Originally published online December 24, 2018

We all need them!  This is the second Christmas story I’ve posted this year; the first, “Confession,” was a bit of a downer.

This follows up from last year’s Christmas story: “Evidence.”

Santa Claus was where he spent most of his not-Christmas days of the year; seated at his desk, behind his computer, somewhere in Texas.   The days of hand-written lists were long gone.  In the twenty-first century, Santa made use of the latest technology, and a little Christmas magic, of course. 

On his screen, another Santa looked back at him with worried eyes.  Santa Claus smiled and asked:  “What’s going on, Jerry?”

Jerry hesitated before answering:  “I think we have a problem, boss.” 

Santa’s eyes widened.  “How so?”

“I’ve been talking with some of the other helpers, and we’re all noticing the same thing: Some kids aren’t telling us what they want for Christmas.”  Jerry said.  “One little girl, Janice, said you already knew what she wanted. She told me: ‘Don’t worry about it, Santa’s helper.’ I got her to spill the beans, but I had to work for it.”

Santa looked upwards, thinking for a moment.  “Yes.  Janice.  She wanted a doll.” 

Jerry tilted his head in disbelief.  “How did you know?  Janice told me she told someone named Coe…lex…lex…atari?”  He shook his head.  “Drat.  That wasn’t it.  I forgot.”

“No worries, Jerry.”  Santa winked.  Jerry said nothing and just stared back.  Santa raised a chubby finger to his mouth in a ‘shh’ gesture.  “It’s my secret.  You and the boys don’t worry about it.  Just play along.”

If Jerry was reassured by Santa’s words, he didn’t show it.  “If you say so, boss.  I’m sending this week’s list now.”  Jerry looked away at the camera. The sound of a mouse being clicked soon followed. “I’ll take your word on it, boss.  If you say everything’s okay, then everything’s okay.”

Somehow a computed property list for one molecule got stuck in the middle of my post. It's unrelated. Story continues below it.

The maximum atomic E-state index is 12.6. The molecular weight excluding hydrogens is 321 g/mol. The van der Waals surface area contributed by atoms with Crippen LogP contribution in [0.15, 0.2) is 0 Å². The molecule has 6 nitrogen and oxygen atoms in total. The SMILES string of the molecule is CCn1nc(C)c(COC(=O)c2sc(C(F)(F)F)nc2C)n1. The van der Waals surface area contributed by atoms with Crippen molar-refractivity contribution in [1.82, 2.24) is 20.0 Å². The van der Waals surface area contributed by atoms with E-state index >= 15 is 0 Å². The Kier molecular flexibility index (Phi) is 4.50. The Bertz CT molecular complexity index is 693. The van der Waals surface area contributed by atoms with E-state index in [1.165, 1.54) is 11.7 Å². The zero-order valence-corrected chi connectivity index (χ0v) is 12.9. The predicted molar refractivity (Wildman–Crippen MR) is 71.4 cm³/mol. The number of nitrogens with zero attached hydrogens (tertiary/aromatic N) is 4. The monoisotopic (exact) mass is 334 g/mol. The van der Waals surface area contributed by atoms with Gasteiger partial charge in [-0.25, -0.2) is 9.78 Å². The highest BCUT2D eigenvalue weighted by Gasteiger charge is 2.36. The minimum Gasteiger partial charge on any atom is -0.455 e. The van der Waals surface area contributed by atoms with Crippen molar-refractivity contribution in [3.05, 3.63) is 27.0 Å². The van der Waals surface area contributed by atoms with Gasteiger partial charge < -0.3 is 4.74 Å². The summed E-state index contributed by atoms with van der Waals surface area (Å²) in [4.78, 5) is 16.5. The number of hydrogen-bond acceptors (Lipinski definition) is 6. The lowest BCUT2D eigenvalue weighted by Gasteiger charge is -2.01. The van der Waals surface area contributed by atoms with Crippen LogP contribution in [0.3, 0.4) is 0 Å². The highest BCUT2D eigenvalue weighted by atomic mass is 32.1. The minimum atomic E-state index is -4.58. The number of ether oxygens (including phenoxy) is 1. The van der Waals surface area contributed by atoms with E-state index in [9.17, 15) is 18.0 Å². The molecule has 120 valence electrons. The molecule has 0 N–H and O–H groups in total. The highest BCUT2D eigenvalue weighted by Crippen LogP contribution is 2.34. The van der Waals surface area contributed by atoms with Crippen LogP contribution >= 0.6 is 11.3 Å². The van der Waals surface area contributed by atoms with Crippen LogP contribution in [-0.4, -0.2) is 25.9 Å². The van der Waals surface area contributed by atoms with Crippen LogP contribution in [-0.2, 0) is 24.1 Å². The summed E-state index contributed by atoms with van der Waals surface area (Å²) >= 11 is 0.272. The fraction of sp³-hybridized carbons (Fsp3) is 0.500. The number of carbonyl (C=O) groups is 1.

“I’ll just say this, Jerry:  Some of these kids got smart, so I had to get smart, too.”  Santa said. A ding came from Santa’s computer.  This time it was Santa’s turn to look away from the camera and do some clicking.  After a moment, he exclaimed:  “Got it!  See you next week, Jerry.  You tell the boys to not worry about the kids.  Santa’s got everything under control!” 

Jerry managed a weak smile.  “Okay, boss.  I’ll tell them.  You have a good one too.”  After a final click, Jerry disappeared from the computer screen. “Ho, ho ho,” Santa chucked to himself.

Somewhere in the world, a little girl hopped up and down on her tippy-toes.  She spoke loudly so that the lady in the countertop speaker could hear her. 

“Coe-lex-are-ee?”  She asked, doing her best to remember the name her parents would use whenever they asked the computer lady to do things for them.

The digital assistant replied with a woman’s voice:  “Yes, Alice?”  Content that she could be heard, the little girl stopped her hopping.

“Can you tell Santa Claus what I want for Christmas?”  Alice asked.

“Of course, Alice.”  The digital woman said.  Alice let out a gasp of delight.  Her delight soon turned to bewilderment.  Like some children, she wasn’t entirely sure what she wanted for Christmas just yet.  She placed a finger to her lower lip and pressed it down.  “Uhhhhh…”  She pondered.  Suddenly, her face lit up:  “Please tell Santa Claus I want a teddy bear!”

“Of course, Alice.  I’m sending your wish to Santa Claus now.”  The speaker said.  “But don’t forget, Alice, only good children get presents from Santa.”

“Okay!  I’ll be good! Thank you!” Alice loudly answered.  

“You’re welcome, Alice.  Merry Christmas.”  The digital assistant said.  Alice had already skipped away from the kitchen, happily humming ‘Jingle Bells.’

Back in his office, a tall speaker on Santa’s desk, just like to the one in the little girl’s kitchen, said: “The wish list has been updated, Santa.”

“Thanks, Corlexari!”  Santa smiled.  “Yup.” He leaned back in his chair to take a nap. “Everything’s under control.”


I have to wonder if any kids have tried to use their parent’s digital assistants to send a message to Santa. If they did, did he get it?

Merry Christmas, and thank you for reading!